10 reasons why getting outside more is good for your health!

Maggie Morrow, counselling, CBT therapy, life coach and psychotherapist London. MSc Integrative Psychotherapy, BSc Psychology, Adv Dip, UKCP.
Author: Maggie Morrow, Award Winning Psychotherapist, Counsellor & Life Coach
Last updated: 16th March 2023

Did you know that spending time outdoors can benefit your physical and mental health? You don’t even have to be exercising energetically to reap the benefits. Simple everyday activities such walking to work, taking the dog out or having an after dinner stroll can really improve the way you feel.

We all know that a good walk in the fresh air can help you collect your thoughts, let off steam or simply relax, particularly when you’re experiencing high levels of stress. But it’s more than that. Walking can positively affect your overall wellbeing, and even help fight depression.

Here are just a few good reasons why it pays huge dividends to get outside more.

  1. Walking, just like any other physical activity, releases endorphins. These are the ‘feel good’ chemicals in your brain that are responsible for improving your mood and reducing anxiety and stress.
  2. Regular walking can help improve your sleep patterns, leading to better quality and more refreshing sleep.
  3. It is a well known scientific fact that people with active lifestyles have a lower risk of suffering from clinical depression.
  4. It is a recognised benefit that spending time in contact with the natural environment – perhaps by walking in local parks, green spaces or woodland – can boost your mental health.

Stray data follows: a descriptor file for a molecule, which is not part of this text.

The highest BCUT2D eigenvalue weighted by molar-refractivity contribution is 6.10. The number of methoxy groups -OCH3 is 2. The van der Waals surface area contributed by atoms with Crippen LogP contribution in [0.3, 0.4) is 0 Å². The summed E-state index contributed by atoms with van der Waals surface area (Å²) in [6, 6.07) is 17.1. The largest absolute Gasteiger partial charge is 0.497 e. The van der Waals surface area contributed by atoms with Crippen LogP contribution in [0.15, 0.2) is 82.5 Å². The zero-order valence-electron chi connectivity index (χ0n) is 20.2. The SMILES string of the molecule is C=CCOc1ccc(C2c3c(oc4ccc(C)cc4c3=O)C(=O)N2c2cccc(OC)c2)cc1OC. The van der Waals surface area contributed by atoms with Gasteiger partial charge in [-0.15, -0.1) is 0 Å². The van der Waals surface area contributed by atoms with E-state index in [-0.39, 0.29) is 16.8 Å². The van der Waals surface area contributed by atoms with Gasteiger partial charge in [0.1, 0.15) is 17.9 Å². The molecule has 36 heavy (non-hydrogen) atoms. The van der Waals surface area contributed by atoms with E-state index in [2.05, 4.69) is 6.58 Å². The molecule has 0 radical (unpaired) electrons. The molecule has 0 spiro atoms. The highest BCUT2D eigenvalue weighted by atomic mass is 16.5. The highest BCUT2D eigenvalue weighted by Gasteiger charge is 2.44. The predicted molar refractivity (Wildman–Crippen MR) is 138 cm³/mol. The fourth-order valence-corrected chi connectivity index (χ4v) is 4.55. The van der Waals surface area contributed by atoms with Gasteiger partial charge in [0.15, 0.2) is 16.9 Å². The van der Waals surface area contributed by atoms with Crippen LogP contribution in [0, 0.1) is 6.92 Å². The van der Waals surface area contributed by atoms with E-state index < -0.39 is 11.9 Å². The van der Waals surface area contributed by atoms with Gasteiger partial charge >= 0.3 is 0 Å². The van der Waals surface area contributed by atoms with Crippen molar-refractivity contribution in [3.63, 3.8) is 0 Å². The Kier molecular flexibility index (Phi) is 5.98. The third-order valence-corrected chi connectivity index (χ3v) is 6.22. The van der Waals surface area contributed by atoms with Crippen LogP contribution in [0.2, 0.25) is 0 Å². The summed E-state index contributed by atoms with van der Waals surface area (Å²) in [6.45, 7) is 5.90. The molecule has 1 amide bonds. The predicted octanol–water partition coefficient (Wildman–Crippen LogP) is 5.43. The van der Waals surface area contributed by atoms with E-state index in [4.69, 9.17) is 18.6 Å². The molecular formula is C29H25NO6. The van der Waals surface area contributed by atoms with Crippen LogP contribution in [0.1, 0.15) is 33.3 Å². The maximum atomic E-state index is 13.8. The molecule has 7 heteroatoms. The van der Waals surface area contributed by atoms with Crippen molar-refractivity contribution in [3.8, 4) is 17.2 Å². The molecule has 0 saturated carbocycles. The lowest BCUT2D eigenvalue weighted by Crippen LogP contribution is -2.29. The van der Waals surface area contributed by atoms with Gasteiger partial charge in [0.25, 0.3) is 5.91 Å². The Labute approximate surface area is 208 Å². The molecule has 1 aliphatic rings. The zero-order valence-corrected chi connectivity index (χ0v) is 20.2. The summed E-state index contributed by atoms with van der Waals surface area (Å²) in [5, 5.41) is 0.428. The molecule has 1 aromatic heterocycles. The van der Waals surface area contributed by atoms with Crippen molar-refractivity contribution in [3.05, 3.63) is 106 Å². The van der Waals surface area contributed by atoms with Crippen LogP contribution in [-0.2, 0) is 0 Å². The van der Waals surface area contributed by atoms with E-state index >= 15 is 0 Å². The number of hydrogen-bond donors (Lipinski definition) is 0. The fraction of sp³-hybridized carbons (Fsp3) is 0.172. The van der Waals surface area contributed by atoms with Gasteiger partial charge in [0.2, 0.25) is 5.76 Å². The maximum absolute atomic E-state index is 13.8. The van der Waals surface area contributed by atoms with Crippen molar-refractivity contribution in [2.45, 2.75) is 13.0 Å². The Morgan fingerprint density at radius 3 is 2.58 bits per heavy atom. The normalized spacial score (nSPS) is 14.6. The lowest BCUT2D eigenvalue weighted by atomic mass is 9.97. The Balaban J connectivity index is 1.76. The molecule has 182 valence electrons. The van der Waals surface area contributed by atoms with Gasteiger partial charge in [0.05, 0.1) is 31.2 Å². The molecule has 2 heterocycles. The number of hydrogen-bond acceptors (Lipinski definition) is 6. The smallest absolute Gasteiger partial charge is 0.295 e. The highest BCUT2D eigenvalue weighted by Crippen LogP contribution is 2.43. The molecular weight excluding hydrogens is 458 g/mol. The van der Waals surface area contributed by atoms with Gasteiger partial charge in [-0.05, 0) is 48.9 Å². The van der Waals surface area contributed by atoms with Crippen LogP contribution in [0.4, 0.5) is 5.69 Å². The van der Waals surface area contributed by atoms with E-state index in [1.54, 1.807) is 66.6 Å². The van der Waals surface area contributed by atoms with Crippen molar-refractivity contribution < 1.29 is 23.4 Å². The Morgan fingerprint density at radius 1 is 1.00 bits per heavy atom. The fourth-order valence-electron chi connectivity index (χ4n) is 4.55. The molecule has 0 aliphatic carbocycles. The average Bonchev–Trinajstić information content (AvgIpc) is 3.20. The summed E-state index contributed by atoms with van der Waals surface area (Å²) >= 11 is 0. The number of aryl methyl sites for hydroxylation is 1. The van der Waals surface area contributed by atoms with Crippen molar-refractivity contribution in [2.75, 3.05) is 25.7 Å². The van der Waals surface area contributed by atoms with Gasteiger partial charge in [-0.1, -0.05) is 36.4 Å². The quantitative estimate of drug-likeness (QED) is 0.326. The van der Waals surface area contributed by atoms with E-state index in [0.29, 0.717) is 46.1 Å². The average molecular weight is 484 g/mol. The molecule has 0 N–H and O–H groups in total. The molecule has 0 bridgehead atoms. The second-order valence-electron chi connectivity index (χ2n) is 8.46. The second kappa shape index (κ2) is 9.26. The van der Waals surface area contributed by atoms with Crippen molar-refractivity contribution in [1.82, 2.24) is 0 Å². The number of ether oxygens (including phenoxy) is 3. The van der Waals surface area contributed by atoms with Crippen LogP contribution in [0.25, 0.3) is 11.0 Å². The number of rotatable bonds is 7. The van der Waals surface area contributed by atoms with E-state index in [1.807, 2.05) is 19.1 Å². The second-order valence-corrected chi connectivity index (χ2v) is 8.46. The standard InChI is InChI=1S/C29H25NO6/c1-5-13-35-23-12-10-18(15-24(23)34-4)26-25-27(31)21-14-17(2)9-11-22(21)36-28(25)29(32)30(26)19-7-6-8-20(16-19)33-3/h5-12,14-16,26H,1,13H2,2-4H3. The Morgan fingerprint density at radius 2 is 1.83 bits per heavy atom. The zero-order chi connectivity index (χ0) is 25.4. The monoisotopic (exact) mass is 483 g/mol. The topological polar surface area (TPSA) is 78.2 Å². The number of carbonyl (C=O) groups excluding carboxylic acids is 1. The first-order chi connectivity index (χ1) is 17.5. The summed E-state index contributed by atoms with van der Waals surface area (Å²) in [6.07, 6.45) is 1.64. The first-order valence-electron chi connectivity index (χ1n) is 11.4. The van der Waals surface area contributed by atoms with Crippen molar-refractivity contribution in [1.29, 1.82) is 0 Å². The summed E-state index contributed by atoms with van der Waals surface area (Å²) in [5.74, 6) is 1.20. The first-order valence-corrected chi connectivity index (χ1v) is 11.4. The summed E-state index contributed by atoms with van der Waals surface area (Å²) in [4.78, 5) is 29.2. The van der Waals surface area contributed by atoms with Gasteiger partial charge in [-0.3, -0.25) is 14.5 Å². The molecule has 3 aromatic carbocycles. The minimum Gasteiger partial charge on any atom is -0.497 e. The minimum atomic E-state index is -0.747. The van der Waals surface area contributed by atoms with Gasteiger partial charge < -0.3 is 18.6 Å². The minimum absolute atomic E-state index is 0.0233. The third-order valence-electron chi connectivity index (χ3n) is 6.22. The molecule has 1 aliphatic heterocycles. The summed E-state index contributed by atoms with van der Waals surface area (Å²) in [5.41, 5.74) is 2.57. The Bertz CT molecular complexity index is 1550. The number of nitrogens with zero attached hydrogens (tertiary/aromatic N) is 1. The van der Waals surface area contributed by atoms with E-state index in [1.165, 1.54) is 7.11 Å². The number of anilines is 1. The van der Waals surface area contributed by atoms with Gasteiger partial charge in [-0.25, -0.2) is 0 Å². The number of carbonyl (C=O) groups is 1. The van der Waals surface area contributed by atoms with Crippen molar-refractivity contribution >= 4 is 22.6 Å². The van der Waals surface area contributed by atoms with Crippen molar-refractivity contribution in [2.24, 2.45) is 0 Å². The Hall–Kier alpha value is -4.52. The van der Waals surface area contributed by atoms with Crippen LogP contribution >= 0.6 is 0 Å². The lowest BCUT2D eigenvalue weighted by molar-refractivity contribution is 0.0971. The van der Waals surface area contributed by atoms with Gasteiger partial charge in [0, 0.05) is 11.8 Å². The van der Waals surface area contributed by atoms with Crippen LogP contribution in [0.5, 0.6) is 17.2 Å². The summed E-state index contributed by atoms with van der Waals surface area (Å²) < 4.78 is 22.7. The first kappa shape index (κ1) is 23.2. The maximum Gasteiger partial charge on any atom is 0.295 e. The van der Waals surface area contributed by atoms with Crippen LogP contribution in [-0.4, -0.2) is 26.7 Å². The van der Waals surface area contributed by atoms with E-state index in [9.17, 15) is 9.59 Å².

5. Regular physical exercise has been shown to be at least as effective a treatment for mild to moderate depression compared to taking antidepressant medication. What’s more, all the side effects of exercise are positive!
  6. According to a recent clinical study, being surrounded by nature gives your brain a break from overstimulation, which can have a restorative effect – increasing your vitality, boosting energy levels and heightening your concentration.
  7. Discovering your local area on foot is a great way to make you feel more at home. It gives you a greater sense of belonging, and makes you more likely to make contact and establish friendships with people who live close by.
  8. A welcome by-product of regular walking is that you will feel fitter and may lose some weight. This can enhance your body image and improve confidence.
  9. Group walking is a sociable activity that can make you feel more connected and overcome social isolation – all helpful in boosting your mental health.
  10. Even if you don’t go for a walk but simply spend time outdoors, this will still improve your wellbeing. Why not take your lunch break on a park bench, or watch the children play in the playground on a sunny day?

 

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Maggie Morrow, counselling, CBT therapy, life coach and psychotherapist London. MSc Integrative Psychotherapy, BSc Psychology, Adv Dip, UKCP.

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